Thirisha Manikandan

2022-07-19

A car heading north collides at an intersection with a truck of the same mass as the car heading east. If they lock together and travel at 28 m/s at 46° north of east just after the collision, how fast was the car initially traveling? Assume that any other unbalanced forces are negligible.

nick1337

To solve this problem, we can use the principles of conservation of momentum and trigonometry. Let's break it down into steps:
Let the initial velocity of the car be represented by ${v}_{c}$ and the initial velocity of the truck be represented by ${v}_{t}$.
After the collision, the car and truck lock together and travel at a speed of 28 m/s at an angle of 46° north of east. This can be represented by the resulting velocity vector .
To find the initial velocity of the car, we need to determine the magnitude and direction.
1. Magnitude of the resulting velocity:
The magnitude of the resulting velocity ${\stackrel{\to }{v}}_{\text{result}}$ is given as 28 m/s.
2. Direction of the resulting velocity:
The direction of the resulting velocity is 46° north of east. We can represent this as an angle measured counterclockwise from the positive x-axis.
To find the initial velocity of the car, we can use the conservation of momentum. Since no other unbalanced forces are present, the total momentum before the collision is equal to the total momentum after the collision.
The momentum before the collision is given by:
${\stackrel{\to }{p}}_{\text{before}}={m}_{c}{\stackrel{\to }{v}}_{c}+{m}_{t}{\stackrel{\to }{v}}_{t}$
The momentum after the collision is given by:
${\stackrel{\to }{p}}_{\text{after}}=\left({m}_{c}+{m}_{t}\right){\stackrel{\to }{v}}_{\text{result}}$
Equating the two expressions and solving for ${v}_{c}$, we have:
${m}_{c}{\stackrel{\to }{v}}_{c}+{m}_{t}{\stackrel{\to }{v}}_{t}=\left({m}_{c}+{m}_{t}\right){\stackrel{\to }{v}}_{\text{result}}$
To simplify the equation, we can split the velocities into their x and y components:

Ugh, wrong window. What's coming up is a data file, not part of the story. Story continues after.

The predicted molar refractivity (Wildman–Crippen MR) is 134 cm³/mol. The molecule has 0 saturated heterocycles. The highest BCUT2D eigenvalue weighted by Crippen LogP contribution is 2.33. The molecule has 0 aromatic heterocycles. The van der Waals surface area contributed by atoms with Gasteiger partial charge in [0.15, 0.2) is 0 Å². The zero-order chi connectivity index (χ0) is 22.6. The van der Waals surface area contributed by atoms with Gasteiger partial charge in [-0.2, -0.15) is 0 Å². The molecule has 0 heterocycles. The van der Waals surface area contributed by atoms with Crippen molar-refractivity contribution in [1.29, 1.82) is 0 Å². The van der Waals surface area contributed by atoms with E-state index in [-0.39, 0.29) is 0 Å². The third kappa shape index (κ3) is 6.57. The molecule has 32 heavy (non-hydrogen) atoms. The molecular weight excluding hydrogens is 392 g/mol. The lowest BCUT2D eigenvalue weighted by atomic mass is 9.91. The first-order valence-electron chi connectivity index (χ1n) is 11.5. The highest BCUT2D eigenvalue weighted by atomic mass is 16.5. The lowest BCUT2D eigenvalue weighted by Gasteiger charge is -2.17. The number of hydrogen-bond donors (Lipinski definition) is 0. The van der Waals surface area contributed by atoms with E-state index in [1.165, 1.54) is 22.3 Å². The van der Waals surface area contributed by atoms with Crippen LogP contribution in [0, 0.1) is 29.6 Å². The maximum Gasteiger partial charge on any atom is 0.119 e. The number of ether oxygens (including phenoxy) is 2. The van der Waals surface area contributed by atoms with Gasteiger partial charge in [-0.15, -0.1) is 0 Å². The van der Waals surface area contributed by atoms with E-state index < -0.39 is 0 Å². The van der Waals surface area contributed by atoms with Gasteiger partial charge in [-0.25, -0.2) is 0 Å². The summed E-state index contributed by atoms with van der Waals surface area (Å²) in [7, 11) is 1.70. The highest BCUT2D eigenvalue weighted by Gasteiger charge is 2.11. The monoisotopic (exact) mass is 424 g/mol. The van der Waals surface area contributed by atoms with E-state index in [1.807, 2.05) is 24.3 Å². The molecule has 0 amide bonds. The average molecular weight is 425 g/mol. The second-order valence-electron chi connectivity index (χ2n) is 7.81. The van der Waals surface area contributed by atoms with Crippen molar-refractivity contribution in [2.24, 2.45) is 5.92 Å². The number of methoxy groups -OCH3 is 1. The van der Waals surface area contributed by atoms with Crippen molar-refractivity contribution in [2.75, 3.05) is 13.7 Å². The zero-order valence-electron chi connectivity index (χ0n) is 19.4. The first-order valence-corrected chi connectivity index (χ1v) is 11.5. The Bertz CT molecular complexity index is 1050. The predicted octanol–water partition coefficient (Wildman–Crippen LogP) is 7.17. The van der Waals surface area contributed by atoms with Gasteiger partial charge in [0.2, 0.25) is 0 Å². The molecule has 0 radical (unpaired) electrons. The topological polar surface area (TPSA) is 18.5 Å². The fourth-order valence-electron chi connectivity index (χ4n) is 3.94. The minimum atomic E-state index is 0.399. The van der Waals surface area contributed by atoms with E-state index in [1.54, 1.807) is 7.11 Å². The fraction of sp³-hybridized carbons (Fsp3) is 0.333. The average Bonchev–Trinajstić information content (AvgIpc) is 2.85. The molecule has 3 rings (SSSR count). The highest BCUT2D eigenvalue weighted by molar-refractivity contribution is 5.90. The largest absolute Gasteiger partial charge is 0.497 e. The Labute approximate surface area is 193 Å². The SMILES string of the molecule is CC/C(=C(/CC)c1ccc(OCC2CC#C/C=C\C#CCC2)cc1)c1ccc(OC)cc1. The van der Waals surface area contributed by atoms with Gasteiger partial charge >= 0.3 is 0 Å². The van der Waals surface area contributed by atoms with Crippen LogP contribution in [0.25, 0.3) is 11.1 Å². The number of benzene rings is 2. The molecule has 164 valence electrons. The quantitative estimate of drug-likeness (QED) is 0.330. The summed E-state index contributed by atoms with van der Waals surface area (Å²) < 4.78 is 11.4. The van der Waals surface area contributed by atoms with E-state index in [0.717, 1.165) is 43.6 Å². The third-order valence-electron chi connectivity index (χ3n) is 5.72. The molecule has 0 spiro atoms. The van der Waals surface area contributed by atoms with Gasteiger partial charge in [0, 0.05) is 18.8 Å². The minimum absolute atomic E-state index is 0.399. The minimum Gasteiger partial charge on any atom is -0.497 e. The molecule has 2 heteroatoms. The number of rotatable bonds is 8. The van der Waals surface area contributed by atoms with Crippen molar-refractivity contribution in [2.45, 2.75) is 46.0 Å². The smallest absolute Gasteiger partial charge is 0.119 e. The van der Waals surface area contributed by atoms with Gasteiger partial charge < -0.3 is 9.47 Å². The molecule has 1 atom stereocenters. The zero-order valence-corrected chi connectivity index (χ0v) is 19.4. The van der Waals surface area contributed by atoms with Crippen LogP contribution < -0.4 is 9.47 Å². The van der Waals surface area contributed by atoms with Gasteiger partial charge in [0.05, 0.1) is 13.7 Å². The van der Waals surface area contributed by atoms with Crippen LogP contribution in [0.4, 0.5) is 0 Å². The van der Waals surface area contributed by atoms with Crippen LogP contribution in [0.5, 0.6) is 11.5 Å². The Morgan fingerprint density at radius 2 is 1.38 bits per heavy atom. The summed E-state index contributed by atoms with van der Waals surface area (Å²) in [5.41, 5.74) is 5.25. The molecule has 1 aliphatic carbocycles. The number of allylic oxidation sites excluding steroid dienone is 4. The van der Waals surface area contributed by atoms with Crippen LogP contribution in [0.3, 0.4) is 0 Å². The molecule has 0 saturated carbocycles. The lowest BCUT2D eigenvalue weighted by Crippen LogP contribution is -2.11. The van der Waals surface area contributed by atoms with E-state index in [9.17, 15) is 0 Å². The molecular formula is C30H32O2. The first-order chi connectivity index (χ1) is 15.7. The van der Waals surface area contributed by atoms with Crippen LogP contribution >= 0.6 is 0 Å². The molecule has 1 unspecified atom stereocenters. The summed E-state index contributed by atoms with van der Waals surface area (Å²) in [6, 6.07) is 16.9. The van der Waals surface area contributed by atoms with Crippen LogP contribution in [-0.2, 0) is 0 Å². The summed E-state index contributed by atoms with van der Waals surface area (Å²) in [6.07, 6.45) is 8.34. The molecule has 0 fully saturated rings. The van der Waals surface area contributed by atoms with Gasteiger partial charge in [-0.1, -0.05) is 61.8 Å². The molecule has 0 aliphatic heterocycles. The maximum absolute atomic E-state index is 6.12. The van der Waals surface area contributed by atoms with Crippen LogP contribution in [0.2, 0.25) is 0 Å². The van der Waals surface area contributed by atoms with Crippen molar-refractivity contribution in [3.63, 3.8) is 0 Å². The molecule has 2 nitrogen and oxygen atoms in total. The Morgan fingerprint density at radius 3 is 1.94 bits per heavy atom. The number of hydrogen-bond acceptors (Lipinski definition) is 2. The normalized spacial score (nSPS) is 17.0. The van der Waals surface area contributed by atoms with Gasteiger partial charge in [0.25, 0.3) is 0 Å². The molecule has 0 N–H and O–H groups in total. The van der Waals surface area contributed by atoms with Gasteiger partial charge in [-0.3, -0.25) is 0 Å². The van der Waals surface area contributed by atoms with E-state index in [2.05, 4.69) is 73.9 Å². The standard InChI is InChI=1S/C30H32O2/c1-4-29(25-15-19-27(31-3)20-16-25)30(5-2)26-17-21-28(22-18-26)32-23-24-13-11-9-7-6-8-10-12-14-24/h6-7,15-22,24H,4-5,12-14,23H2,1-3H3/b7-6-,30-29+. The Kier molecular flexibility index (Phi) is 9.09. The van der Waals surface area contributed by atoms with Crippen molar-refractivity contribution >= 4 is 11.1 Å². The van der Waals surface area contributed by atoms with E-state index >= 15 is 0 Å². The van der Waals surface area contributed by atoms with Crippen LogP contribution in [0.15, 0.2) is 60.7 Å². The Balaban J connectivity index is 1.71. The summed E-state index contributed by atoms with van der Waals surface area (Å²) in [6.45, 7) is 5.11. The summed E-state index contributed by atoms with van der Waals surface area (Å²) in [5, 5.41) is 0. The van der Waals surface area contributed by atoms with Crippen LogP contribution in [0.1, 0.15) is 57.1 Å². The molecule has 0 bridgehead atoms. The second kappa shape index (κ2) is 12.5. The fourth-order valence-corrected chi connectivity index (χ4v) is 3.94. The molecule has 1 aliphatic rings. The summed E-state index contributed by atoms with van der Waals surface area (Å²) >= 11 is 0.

${m}_{c}{v}_{{c}_{x}}\stackrel{\to }{i}+{m}_{c}{v}_{{c}_{y}}\stackrel{\to }{j}+{m}_{t}{v}_{{t}_{x}}\stackrel{\to }{i}+{m}_{t}{v}_{{t}_{y}}\stackrel{\to }{j}=\left({m}_{c}+{m}_{t}\right){v}_{\text{result}}\mathrm{cos}\left(46°\right)\stackrel{\to }{i}+\left({m}_{c}+{m}_{t}\right){v}_{\text{result}}\mathrm{sin}\left(46°\right)\stackrel{\to }{j}$
By comparing the components, we get two equations:
1. ${m}_{c}{v}_{{c}_{x}}+{m}_{t}{v}_{{t}_{x}}=\left({m}_{c}+{m}_{t}\right){v}_{\text{result}}\mathrm{cos}\left(46°\right)$ (equation 1)
2. ${m}_{c}{v}_{{c}_{y}}+{m}_{t}{v}_{{t}_{y}}=\left({m}_{c}+{m}_{t}\right){v}_{\text{result}}\mathrm{sin}\left(46°\right)$ (equation 2)
We know that the car is heading north and the truck is heading east. Therefore, the y-component of the car's velocity is positive, and the x-component of the truck's velocity is positive. Hence, ${v}_{{c}_{y}}={v}_{c}$ and ${v}_{{t}_{x}}={v}_{t}$.
Substituting these values into equations 1 and 2, we get:
${m}_{c}{v}_{c}+{m}_{t}{v}_{t}=\left({m}_{c}+{m}_{t}\right){v}_{\text{result}}\mathrm{cos}\left(46°\right)$ (equation 3)
${m}_{c}{v}_{c}+{m}_{t}{v}_{t}=\left({m}_{c}+{m}_{t}\right){v}_{\text{result}}\mathrm{sin}\left(46°\right)$ (equation 4)
Solving equations 3 and 4 simultaneously will give us the initial velocity of the car, ${v}_{c}$.

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